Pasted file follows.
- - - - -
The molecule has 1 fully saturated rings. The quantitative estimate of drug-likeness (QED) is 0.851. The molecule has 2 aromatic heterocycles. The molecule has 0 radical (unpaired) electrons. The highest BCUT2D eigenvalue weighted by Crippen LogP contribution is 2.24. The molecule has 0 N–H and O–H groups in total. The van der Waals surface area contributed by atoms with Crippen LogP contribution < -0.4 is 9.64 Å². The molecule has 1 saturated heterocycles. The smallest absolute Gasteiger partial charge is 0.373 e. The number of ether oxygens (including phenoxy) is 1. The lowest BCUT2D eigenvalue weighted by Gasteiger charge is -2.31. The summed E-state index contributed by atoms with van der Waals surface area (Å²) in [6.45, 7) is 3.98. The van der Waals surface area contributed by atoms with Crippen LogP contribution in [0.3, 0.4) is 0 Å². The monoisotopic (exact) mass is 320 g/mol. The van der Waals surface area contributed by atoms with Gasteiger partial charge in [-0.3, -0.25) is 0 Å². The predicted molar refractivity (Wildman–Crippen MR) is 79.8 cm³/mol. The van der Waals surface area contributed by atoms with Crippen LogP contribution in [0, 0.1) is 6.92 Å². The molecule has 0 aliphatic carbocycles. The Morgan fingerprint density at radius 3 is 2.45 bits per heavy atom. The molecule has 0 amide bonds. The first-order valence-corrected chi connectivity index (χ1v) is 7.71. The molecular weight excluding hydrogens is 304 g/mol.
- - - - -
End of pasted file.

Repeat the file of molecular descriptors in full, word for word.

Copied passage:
The molecule has 1 fully saturated rings. The quantitative estimate of drug-likeness (QED) is 0.851. The molecule has 2 aromatic heterocycles. The molecule has 0 radical (unpaired) electrons. The highest BCUT2D eigenvalue weighted by Crippen LogP contribution is 2.24. The molecule has 0 N–H and O–H groups in total. The van der Waals surface area contributed by atoms with Crippen LogP contribution < -0.4 is 9.64 Å². The molecule has 1 saturated heterocycles. The smallest absolute Gasteiger partial charge is 0.373 e. The number of ether oxygens (including phenoxy) is 1. The lowest BCUT2D eigenvalue weighted by Gasteiger charge is -2.31. The summed E-state index contributed by atoms with van der Waals surface area (Å²) in [6.45, 7) is 3.98. The van der Waals surface area contributed by atoms with Crippen LogP contribution in [0.3, 0.4) is 0 Å². The monoisotopic (exact) mass is 320 g/mol. The van der Waals surface area contributed by atoms with Gasteiger partial charge in [-0.3, -0.25) is 0 Å². The predicted molar refractivity (Wildman–Crippen MR) is 79.8 cm³/mol. The van der Waals surface area contributed by atoms with Crippen LogP contribution in [0, 0.1) is 6.92 Å². The molecule has 0 aliphatic carbocycles. The Morgan fingerprint density at radius 3 is 2.45 bits per heavy atom. The molecule has 0 amide bonds. The first-order valence-corrected chi connectivity index (χ1v) is 7.71. The molecular weight excluding hydrogens is 304 g/mol.